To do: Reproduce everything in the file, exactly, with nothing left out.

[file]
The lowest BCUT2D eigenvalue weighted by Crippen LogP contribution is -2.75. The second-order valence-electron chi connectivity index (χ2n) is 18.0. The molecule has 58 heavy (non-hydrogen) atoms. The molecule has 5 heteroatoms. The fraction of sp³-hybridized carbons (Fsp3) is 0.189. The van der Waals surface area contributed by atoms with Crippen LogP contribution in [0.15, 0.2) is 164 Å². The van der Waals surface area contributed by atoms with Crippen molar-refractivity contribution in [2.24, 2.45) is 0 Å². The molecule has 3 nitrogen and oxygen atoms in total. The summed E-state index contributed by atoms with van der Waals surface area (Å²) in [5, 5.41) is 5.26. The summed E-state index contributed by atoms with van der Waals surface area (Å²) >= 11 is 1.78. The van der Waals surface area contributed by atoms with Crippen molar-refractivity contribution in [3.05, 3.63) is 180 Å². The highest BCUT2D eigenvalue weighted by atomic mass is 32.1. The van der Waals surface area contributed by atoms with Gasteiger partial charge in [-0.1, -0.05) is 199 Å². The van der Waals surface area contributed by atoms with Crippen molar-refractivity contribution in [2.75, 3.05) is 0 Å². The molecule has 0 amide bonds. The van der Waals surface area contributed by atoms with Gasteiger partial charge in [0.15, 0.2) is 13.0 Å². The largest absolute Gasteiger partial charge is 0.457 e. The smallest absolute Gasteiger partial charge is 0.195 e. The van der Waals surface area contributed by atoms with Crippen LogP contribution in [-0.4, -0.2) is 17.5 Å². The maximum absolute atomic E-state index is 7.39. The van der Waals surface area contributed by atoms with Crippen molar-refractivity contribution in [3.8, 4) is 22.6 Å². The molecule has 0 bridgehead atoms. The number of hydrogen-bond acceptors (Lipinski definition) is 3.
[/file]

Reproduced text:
The lowest BCUT2D eigenvalue weighted by Crippen LogP contribution is -2.75. The second-order valence-electron chi connectivity index (χ2n) is 18.0. The molecule has 58 heavy (non-hydrogen) atoms. The molecule has 5 heteroatoms. The fraction of sp³-hybridized carbons (Fsp3) is 0.189. The van der Waals surface area contributed by atoms with Crippen LogP contribution in [0.15, 0.2) is 164 Å². The van der Waals surface area contributed by atoms with Crippen molar-refractivity contribution in [2.24, 2.45) is 0 Å². The molecule has 3 nitrogen and oxygen atoms in total. The summed E-state index contributed by atoms with van der Waals surface area (Å²) in [5, 5.41) is 5.26. The summed E-state index contributed by atoms with van der Waals surface area (Å²) >= 11 is 1.78. The van der Waals surface area contributed by atoms with Crippen molar-refractivity contribution in [3.05, 3.63) is 180 Å². The highest BCUT2D eigenvalue weighted by atomic mass is 32.1. The van der Waals surface area contributed by atoms with Gasteiger partial charge in [-0.1, -0.05) is 199 Å². The van der Waals surface area contributed by atoms with Crippen molar-refractivity contribution in [2.75, 3.05) is 0 Å². The molecule has 0 amide bonds. The van der Waals surface area contributed by atoms with Gasteiger partial charge in [0.15, 0.2) is 13.0 Å². The largest absolute Gasteiger partial charge is 0.457 e. The smallest absolute Gasteiger partial charge is 0.195 e. The van der Waals surface area contributed by atoms with Crippen LogP contribution in [-0.4, -0.2) is 17.5 Å². The maximum absolute atomic E-state index is 7.39. The van der Waals surface area contributed by atoms with Crippen molar-refractivity contribution in [3.8, 4) is 22.6 Å². The molecule has 0 bridgehead atoms. The number of hydrogen-bond acceptors (Lipinski definition) is 3.